Philippines women's national softball team
|Federation||Amateur Softball Association of the Philippines|
|Confederation||Softball Confederation of Asia|
|WBSC World Rank||15th|
|Women's Softball World Championship|
|Best result||3rd (1 time, in 1970)|
|World Cup of Softball|
|Appearances||3 (First in 2014)|
|Best result||6th (1 time, in 2014)|
|Appearances||10 (First in 1967)|
|Best result||1st (1 time, in 1972)|
|Appearances||5 (First in 1998)|
|Best result||4th (2 times, in 2014 and 2018)|
The Philippines Women's National Softball Team, nicknamed the "Blu Girls", is the national team of Philippines. They are governed by the Amateur Softball Association of the Philippines. They won a bronze medal in 1970 ISF Women's World Championship in Osaka, Japan and it was their first medal won in a World Championship.
The Philippines is among the best teams in Southeast Asia having won the gold medal in every edition of the Southeast Asian Games which had women's softball event.
The Philippine women's team were a powerhouse in Asia never placing outside the top 10 in the global rankings during the 1970s although the Philippines always ranked behind Japan. Their greatest achievement at that time was the third-place finish at the Women's Softball World Championship in 1970. They placed fourth in the 1974 edition.
However, by the 1990s, the Philippine national team experienced a decline. The team competed at the 1990 ISF Women's World Championship in Normal, Illinois where they finished with 4 wins and 5 losses. At the 1998 ISF Women's World Championship in Fujinomiya City, Japan where they finished sixteenth and only managed to secure a single win. The policy of the Philippine Sports Commission of dismantling the national training pool whenever a particular sport was scrapped from the calendar of events of the Southeast Asian Games, Asian Games, and the Olympics contributed to the women's softball team's decline.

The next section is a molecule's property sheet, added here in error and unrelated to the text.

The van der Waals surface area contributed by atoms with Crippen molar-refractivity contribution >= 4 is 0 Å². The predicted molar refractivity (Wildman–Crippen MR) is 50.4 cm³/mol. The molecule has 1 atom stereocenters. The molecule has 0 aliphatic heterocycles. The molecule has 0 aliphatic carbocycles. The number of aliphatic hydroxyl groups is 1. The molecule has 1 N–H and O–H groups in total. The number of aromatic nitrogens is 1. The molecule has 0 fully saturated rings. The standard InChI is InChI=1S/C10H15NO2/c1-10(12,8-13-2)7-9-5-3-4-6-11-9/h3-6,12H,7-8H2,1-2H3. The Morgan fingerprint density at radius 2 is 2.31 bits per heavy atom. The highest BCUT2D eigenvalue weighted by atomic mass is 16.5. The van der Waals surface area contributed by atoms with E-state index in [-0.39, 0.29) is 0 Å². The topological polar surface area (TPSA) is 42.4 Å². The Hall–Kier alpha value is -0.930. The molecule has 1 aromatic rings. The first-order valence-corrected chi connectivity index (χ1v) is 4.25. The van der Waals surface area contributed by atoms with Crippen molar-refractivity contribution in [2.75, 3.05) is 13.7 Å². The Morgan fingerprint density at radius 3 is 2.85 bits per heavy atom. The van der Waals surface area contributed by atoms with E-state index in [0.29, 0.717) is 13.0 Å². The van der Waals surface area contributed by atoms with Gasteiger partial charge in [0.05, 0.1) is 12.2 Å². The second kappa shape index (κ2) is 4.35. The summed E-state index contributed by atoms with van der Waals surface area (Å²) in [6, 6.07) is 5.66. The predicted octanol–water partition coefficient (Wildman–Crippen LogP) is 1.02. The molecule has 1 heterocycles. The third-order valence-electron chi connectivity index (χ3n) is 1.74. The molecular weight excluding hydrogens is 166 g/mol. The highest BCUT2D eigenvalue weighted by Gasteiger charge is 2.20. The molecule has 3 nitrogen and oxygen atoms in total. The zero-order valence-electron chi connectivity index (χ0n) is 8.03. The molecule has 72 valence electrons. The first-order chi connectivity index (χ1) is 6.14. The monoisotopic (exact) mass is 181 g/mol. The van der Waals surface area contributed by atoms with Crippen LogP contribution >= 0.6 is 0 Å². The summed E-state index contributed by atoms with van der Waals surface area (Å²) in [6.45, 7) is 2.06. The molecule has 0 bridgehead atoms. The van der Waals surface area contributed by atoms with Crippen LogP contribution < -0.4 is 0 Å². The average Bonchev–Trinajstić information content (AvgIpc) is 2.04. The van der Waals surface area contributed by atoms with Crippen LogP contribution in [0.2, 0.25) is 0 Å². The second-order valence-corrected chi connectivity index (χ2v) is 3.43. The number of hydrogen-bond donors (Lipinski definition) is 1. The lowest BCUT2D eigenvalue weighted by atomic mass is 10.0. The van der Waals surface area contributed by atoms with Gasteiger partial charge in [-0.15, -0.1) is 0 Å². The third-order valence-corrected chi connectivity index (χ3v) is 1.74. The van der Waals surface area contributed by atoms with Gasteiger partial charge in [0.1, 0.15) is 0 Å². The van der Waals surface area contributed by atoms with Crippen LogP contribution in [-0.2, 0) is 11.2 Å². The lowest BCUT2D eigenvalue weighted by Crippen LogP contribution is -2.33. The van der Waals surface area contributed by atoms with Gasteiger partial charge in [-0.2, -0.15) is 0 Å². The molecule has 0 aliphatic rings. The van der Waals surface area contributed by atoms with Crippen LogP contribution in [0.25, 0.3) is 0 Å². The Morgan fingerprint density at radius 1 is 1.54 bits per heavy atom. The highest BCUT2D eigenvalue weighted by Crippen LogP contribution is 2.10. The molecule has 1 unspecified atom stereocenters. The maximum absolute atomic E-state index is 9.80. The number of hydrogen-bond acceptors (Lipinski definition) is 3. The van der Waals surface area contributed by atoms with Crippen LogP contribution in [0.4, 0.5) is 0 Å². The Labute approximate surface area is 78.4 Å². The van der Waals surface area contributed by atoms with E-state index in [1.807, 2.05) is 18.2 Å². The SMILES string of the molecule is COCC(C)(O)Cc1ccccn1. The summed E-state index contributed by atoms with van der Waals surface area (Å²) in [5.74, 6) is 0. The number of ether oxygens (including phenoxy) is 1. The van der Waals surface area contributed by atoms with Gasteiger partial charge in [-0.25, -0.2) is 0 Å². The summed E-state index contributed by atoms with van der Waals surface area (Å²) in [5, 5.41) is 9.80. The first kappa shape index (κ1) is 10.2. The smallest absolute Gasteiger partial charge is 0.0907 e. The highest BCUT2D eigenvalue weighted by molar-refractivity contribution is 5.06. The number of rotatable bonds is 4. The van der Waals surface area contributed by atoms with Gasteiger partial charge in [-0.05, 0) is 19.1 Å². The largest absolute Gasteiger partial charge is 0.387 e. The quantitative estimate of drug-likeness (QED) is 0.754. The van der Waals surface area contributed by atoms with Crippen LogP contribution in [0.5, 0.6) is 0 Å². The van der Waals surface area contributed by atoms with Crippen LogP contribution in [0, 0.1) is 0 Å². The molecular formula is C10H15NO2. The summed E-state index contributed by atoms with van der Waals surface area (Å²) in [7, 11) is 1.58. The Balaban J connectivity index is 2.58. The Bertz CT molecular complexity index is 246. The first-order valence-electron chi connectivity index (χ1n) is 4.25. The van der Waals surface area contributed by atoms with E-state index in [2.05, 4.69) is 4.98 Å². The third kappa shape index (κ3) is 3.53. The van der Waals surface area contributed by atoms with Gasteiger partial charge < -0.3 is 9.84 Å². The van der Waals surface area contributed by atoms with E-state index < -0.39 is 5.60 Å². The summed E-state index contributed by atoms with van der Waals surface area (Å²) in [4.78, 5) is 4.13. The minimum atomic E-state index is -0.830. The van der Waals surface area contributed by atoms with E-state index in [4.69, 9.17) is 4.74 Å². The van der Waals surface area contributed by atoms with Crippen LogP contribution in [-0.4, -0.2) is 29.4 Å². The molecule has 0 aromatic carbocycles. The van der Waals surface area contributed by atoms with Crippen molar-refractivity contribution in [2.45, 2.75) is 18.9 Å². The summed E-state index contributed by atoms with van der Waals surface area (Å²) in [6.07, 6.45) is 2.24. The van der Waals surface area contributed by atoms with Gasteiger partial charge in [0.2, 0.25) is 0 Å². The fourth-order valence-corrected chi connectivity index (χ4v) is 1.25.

In the 2000s, Raul Saberon, a businessman and a former men's national softball and baseball player, secured financial support for the women's softball team from Jean Henri Lhuillier, who later became head of the Amateur Softball Association of the Philippines.The team made a failed attempt to qualify for the 2006 Asian Games in Doha and the 2008 Summer Olympics in Beijing though made some progress.
At the 2017 Asian Women’s Softball Championship, the Philippines finished second to Japan, the best finish of the country in 45 years. In doing so, they qualified for the Women's Softball World Championship and Asian Games in 2018.
Head Coach:Randy Dizer
|2||Whell Ghene Camral||Outfield, Infield|
|6||Marlyn Francisco||Outfield, Infield|
|8||Angelie Ursabia||Outfield, Infield|
|9||Francesca Altomonte||Catcher, Infield|
|10||Garie Blando||Outfield, Infield|
|17||Luzviminda Embudo||Outfield, Infield|
|19||Alexandra Louise Zuluaga||Infield|
|-||Isabella Ann Mendoza||Outfield|
|-||Jullian Tanaka||Outfield, Infield|
|-||Kriska Piad||Catcher, Infield|
- Pe, Roger (29 April 2018). "PHL softball and the chase for Filipinos' Olympic dream". Business Mirror. Retrieved 29 April 2018.
- "1990 ISF Women's World Championship". United States: International Softball Federation. 2013. Archived from the original on 25 February 2014. Retrieved 7 February 2014.
- "1998 ISF Women's World Championship". United States: International Softball Federation. 2013. Archived from the original on 25 February 2014. Retrieved 7 February 2014.
- Terrado, Reuben (2 July 2014). "Philippine Blu Girls vie for honors in World Cup IX". Spin.ph. Retrieved 10 July 2014.
- "Philippines - World Cup IX Roster". Gamechanger. Retrieved 10 July 2014.